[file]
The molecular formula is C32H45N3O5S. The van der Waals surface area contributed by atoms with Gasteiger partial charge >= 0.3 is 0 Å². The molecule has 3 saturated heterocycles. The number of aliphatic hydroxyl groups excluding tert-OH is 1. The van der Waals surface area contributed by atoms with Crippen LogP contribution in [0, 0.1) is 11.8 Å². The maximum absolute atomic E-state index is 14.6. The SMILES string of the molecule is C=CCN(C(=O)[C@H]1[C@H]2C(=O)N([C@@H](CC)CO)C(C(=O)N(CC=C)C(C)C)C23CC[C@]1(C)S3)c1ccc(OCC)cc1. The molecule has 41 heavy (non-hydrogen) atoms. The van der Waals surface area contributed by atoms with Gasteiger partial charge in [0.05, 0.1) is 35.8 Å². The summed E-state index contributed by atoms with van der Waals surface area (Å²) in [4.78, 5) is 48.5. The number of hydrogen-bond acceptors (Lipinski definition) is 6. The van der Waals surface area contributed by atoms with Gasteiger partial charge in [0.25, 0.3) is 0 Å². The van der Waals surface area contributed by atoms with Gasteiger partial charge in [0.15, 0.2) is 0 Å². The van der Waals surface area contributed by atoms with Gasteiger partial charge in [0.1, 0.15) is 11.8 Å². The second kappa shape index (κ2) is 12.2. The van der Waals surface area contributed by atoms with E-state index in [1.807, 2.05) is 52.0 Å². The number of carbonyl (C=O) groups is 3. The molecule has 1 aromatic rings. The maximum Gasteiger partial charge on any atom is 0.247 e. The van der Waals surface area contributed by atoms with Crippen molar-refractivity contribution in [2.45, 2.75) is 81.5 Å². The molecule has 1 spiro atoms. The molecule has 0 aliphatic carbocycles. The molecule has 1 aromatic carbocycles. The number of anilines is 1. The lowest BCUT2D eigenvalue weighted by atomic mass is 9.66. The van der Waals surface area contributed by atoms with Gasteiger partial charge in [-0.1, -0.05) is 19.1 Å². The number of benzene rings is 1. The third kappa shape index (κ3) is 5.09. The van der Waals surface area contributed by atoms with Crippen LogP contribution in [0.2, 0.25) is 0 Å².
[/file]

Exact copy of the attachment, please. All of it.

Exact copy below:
The molecular formula is C32H45N3O5S. The van der Waals surface area contributed by atoms with Gasteiger partial charge >= 0.3 is 0 Å². The molecule has 3 saturated heterocycles. The number of aliphatic hydroxyl groups excluding tert-OH is 1. The van der Waals surface area contributed by atoms with Crippen LogP contribution in [0, 0.1) is 11.8 Å². The maximum absolute atomic E-state index is 14.6. The SMILES string of the molecule is C=CCN(C(=O)[C@H]1[C@H]2C(=O)N([C@@H](CC)CO)C(C(=O)N(CC=C)C(C)C)C23CC[C@]1(C)S3)c1ccc(OCC)cc1. The molecule has 41 heavy (non-hydrogen) atoms. The van der Waals surface area contributed by atoms with Gasteiger partial charge in [0.05, 0.1) is 35.8 Å². The summed E-state index contributed by atoms with van der Waals surface area (Å²) in [4.78, 5) is 48.5. The number of hydrogen-bond acceptors (Lipinski definition) is 6. The van der Waals surface area contributed by atoms with Gasteiger partial charge in [0.25, 0.3) is 0 Å². The van der Waals surface area contributed by atoms with Gasteiger partial charge in [0.15, 0.2) is 0 Å². The van der Waals surface area contributed by atoms with Gasteiger partial charge in [0.1, 0.15) is 11.8 Å². The second kappa shape index (κ2) is 12.2. The van der Waals surface area contributed by atoms with E-state index in [1.807, 2.05) is 52.0 Å². The number of carbonyl (C=O) groups is 3. The molecule has 1 aromatic rings. The maximum Gasteiger partial charge on any atom is 0.247 e. The van der Waals surface area contributed by atoms with Crippen molar-refractivity contribution in [2.45, 2.75) is 81.5 Å². The molecule has 1 spiro atoms. The molecule has 0 aliphatic carbocycles. The molecule has 1 aromatic carbocycles. The number of anilines is 1. The lowest BCUT2D eigenvalue weighted by atomic mass is 9.66. The van der Waals surface area contributed by atoms with Gasteiger partial charge in [-0.1, -0.05) is 19.1 Å². The number of benzene rings is 1. The third kappa shape index (κ3) is 5.09. The van der Waals surface area contributed by atoms with Crippen LogP contribution in [0.2, 0.25) is 0 Å².